St. Jerome and the Lion Cupcakes


St. Jerome and the Lion Cupcakes

11 leftover cupcakes from Michaelmas - frosted with a swirl of white and chocolate frosting
1 - 6" yellow cake - I ran out of frosting so I just trimmed off the top and flipped it over
3 Hershey Kisses for the eyes and nose and a little more chocolate frosting for the mouth

Quick and easy! 


Every year on September 30th my children pull our copy of St. Jerome and the Lion off the bookshelf.  This book is currently out of print,  but you may be able to find a copy at the library!  Cay Gibson has an excellent study guide to go along with it in her book Catholic Mosaic.  If you'd like to be entered to win a copy of Catholic Mosaic, hop on over to my other blog, Shower of Roses, and leave a comment!

Happy Feast of St. Jerome! 

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Michaelmas Blackberry Cobbler


According to tradition (and Joanna Bogle in her Book of Feasts and Seasons) "blackberries are no good to eat after September 29th because 'the Devil spat on them when he was cast out of Heaven into Hell on Michaelmas'!" Here is an easy recipe for the Blackberry Cobbler I served my family today. It was delicious!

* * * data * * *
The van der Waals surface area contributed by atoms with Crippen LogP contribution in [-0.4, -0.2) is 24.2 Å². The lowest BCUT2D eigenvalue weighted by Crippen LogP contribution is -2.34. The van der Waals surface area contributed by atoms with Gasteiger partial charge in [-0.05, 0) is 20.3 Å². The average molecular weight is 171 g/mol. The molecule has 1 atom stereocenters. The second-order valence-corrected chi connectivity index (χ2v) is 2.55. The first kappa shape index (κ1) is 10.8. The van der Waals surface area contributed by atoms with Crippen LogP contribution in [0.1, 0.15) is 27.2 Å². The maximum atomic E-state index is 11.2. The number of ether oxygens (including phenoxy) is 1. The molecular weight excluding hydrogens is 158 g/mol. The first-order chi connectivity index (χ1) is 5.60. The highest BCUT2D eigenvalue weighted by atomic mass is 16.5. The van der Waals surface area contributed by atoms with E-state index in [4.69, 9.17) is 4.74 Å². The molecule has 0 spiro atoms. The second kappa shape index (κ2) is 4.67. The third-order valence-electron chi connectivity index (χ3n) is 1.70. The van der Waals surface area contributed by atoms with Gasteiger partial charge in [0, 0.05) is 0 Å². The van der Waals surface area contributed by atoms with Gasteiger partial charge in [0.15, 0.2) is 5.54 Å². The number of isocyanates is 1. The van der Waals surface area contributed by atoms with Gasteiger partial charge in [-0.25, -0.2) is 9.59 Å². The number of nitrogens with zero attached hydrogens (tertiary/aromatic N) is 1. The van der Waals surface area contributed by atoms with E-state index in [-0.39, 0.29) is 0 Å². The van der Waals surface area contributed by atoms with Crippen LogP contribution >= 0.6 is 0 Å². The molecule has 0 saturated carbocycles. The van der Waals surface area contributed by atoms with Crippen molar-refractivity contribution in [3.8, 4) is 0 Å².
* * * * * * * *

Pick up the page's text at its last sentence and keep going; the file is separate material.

Michaelmas Blackberry Cobbler
adapted from The Food Network

Ingredients: 
  • 1/2 stick butter, melted, plus more for greasing pan
  • 1 1/4 cups plus 2 tablespoons sugar, divided 
  • 1 cup flour
  • 1 1/2 teaspoons baking powder
  • 1/2 teaspoon salt
  • 1 cup whole milk
  • 2 cups fresh or frozen blackberries, rinsed and patted dry
  • Whipped cream and/or ice cream, for serving (optional) 

Directions:

Preheat the oven to 350 degrees F. Grease a 3-quart baking dish with butter. In a medium bowl, whisk together 1 cup of the sugar, flour, baking powder and salt.  Whisk in the milk and melted butter. Pour the batter into the baking dish.

Catholic Cuisine Apron can be found here...
Sprinkle the blackberries evenly over the top of the batter. Sprinkle 1/4 cup sugar over the blackberries. Bake for one hour, until golden brown and bubbly. 


Ten minutes before the cobbler comes out of the oven, sprinkle the remaining 2 tablespoons of sugar over the top. 


Serve with whipped cream or ice cream.  Enjoy! 


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Our Lady Undoer of Knots

Mary Undoer of Knots (also Untier of Knots) is a title of Mary derived from a 1700 painting by Johann Schmittdner. The image, called Maria Knotenlöserin in German, is located in St Peter am Perlach church in Augsburg, Germany.  Earliest reference to Mary using the image of untying knots is in an ancient text of St. Ireneus in the late 2nd century. He wrote "the knot of Eve's disobedience was loosed by Mary's obedience."  "For what the virgin Eve had bound fast through unbelief, this did the virgin Mary set free through faith." (Adversus haereses, 3, 22). This is one of the earliest examples of describing Mary as the New Eve. We see here the beginnings of the devotion to Our Lady, Untier of Knots.